The Flight of a Massachusetts Super Monarch
A New Beginning
It's a late August afternoon in Western Massachusetts. A female Monarch butterfly settles onto a milkweed leaf to deposit eggs, some of the many hundreds she has already dispersed within area gardens. The eggs are very small, white, and sticky enough to remain attached to the underside of leaves. It's important that the eggs be secured to milkweed, as it is the sole food for Monarch caterpillars.
After her task is complete, she flies off. At five weeks old, the Monarch is nearing the end of her adult life as a summer butterfly whose main goal is to mate, reproduce, and create a new generation of Monarchs that will migrate nearly 3,000 miles from Western Massachusetts to their warmer winter home in Mexico.
After several warm August days, one of the whitish eggs begins to turn black and crack open. Out pops a black caterpillar head with a somewhat translucent body. Dana, the newborn baby Monarch caterpillar, otherwise known as an insect larva, has arrived into the world.Monarch Caterpillar Emerging from Her Egg
Her first job is to eat the remains of her egg shell, which is rich with nutrients, giving her a jump start before she begins munching on her only food source: milkweed leaves. Luckily, in North America, there are over a hundred varieties of the plant. Dana lives in a public pollinator garden that has plentiful fresh milkweed with no harsh pesticides to harm her.
Growing and Growing
After a couple days full of munching on leaves, Dana has grown to the point that her skin is feeling tight around her. She finds a safe place on the underside of a leaf and clings to it. Her skin begins to split open starting at her head, revealing a new, softer skin beneath. Dana spends the next couple hours wriggling out of her old skin, shedding it behind her in a process known as molting. As soon as she has fully cast off her original skin, her new soft skin begins to harden around her, which is important since caterpillars are insects who have no bones and instead rely on their outer skin or skeleton to provide their bodies with structure.Monarch Caterpillar Eating Milkweed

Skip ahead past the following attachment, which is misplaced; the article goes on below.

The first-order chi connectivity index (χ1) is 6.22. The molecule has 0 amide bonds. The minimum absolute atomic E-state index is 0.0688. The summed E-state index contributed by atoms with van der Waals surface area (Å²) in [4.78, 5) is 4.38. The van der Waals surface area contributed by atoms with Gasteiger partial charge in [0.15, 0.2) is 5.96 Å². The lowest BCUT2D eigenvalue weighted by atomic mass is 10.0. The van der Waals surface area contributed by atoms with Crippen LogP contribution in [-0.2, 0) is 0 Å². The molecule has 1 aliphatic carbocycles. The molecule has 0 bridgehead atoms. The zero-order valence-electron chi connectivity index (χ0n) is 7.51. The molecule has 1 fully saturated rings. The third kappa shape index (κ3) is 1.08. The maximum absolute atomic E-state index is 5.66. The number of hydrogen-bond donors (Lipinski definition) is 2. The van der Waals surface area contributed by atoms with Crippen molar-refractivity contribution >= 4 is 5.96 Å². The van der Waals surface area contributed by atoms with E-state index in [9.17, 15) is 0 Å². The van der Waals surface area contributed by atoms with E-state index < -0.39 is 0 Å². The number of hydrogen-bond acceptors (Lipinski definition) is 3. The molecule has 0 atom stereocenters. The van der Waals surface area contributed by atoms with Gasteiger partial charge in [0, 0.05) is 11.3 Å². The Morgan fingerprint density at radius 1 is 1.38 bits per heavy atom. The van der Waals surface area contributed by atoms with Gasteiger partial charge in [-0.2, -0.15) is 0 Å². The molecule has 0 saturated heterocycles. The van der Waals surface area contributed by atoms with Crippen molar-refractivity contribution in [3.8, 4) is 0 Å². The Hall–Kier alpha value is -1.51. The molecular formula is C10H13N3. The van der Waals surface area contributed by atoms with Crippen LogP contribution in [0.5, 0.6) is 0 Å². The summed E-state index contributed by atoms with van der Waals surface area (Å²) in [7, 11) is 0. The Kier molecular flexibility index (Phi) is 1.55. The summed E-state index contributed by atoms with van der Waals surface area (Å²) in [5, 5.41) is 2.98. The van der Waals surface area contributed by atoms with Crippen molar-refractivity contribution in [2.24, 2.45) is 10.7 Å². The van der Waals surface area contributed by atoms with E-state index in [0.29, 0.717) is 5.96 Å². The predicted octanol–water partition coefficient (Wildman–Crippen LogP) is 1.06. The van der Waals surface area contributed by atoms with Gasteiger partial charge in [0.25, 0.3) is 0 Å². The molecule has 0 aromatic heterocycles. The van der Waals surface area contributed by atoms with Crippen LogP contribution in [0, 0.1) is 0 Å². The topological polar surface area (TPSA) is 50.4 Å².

Over the next week, Dana continues to eat milkweed leaves, with occasional breaks and nighttime rest. Every few days, she grows enough that she needs to shed her old skin for a roomier new one. She molts four times until she reaches a full length of two inches. Her body mass has increased approximately 2000 times since hatching. See how big she has gotten below!
It has been eleven days since Dana rose out of her egg. She is now a fully grown Monarch caterpillar and she is about to undergo her final and most remarkable change.
A Glorious Transformation
Dana climbs down the stalk of the milkweed plant and crawls along the garden floor to a thick sturdy vine nearby. She finds a winding curved portion, clings to it with the full length of her body, and begins to spin a fine thread of silk from a gland just below her mouth. The silk is woven into a little patch onto the vine. Dana then attaches her back feet to the silk mat and drops her body downward so that she is hanging upside down from the vine.
After she has been hanging a couple hours, her outer skin begins to crack starting at her head, and once again she begins to wriggle the old skin away from her head and toward the vine. This time she is isn't revealing a new skin. As her old skin falls away, what emerges is a bright green outer coating. Dana the caterpillar has now disappeared entirely. Where once her caterpillar body hung, there is now a fully green outer shell known as a chrysalis. Dana is now a pupa in her transition between her immature caterpillar state and her final adult state as a butterfly.
Since the mid-September temperatures, particularly in the evenings, are beginning to drop, Dana is taking longer to grow than her mother, who emerged from her chrysalis after only nine days. Larva and pupa development are affected by temperature, with warm temperatures accelerating growth and cooler temperatures slowing progression.
While in her chrysalis, Dana's body is undergoing a magnificent change. Her sharp mouthparts, which were used to chew through leaves as a caterpillar, are now being replaced by a long tube so she can draw nectar from flowers as a fully developed butterfly. Her caterpillar digestive system, used for breaking down leaves, is now being replaced by a new simpler digestive system for digesting nectar. Days pass and her chrysalis hangs quietly as all these changes occur inside. On the tenth day, Dana's chrysalis begins to turn from green to clear, allowing for the rich black and orange of her newly formed wings to show through. A couple days later, her clear shell turns frosted in appearance, a sign that Dana's body is pulling away from the walls of the chrysalis.